- For every point O and every point A not equal to O there exists a circle with center O and radius OA
- All right angles are congruent to each other
- For every line l and for every point P that does not lie on l there exists a unique line m through P that is parallel to l.

- Postulate 1. To draw a straight line from any point to any point.
- Postulate 2. To produce a finite straight line continuously in a straight line.
- Postulate 3. To describe a circle with any center and radius.
- Postulate 4. That all right angles equal one another.
- Postulate 5. That, if a straight line falling on two straight lines makes the interior angles on the same side less than two right angles, the two straight lines, if produced indefinitely, meet on that side on which are the angles less than the two right angles.

- Concrete plane
- Abstract plane

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- Midpoint M of a segment AB
- Triangle ABC, formed by tree noncollinear points A, B, C
- Vertices of a triangle ABC.
- Define a side opposite to a vertex of a triangle ABC.

- Warning about defining the altitude of a triangle.
- Define lines l and m are perpendicular.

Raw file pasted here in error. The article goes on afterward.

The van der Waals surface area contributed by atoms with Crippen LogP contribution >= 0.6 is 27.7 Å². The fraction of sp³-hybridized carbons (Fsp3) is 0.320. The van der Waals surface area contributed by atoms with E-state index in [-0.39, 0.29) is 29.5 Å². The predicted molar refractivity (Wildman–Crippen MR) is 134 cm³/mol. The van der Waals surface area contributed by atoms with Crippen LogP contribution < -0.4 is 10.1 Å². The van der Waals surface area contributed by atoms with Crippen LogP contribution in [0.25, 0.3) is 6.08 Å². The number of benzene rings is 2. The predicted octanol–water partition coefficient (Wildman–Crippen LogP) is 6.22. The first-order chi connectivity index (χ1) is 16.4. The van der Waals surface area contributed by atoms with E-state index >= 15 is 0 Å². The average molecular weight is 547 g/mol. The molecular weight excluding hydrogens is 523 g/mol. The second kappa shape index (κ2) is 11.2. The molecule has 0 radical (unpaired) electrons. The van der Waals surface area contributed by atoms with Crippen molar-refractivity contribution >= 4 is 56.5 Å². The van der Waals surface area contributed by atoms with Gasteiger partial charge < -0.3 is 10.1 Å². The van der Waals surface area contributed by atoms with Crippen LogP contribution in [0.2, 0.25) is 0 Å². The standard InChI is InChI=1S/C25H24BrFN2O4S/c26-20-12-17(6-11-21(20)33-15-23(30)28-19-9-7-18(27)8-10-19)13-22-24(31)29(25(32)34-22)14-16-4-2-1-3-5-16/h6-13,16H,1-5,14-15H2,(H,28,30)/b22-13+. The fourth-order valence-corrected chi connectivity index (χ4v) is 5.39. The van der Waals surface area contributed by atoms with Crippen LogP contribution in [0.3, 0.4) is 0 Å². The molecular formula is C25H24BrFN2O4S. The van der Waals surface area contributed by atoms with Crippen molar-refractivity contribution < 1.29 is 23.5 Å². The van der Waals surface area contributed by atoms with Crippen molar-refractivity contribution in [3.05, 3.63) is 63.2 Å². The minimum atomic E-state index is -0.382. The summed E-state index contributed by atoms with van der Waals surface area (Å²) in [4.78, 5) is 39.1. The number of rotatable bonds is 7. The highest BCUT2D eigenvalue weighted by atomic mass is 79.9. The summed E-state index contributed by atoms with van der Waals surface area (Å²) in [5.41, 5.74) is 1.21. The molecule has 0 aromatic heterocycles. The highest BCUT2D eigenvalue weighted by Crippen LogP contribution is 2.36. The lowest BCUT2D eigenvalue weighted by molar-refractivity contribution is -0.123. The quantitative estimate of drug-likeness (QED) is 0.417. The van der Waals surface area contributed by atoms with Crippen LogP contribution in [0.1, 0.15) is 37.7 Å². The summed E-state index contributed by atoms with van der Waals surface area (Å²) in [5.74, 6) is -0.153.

- Given a segment AB. Construct the perpendicular bisector of AB.

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- Prove using the postulates that if P and Q are points in the circle OA, then the segment OP is congruent to the segment OQ.

- Things which equal the same thing also equal to each other.

- Given a segment AB. Construct an equilateral triangle with side AB.

- For every line l, there exists a point lying on l
- For every line l, there exists a point not lying on l.
- There exists at least a line.
- There exists at least a point.

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- For every segment AB and for every segment CD there exists a unique point E such that B is between A and E and the segment CD is congruent to the segment BE.
- Any segment can be extended indefinitely in a line.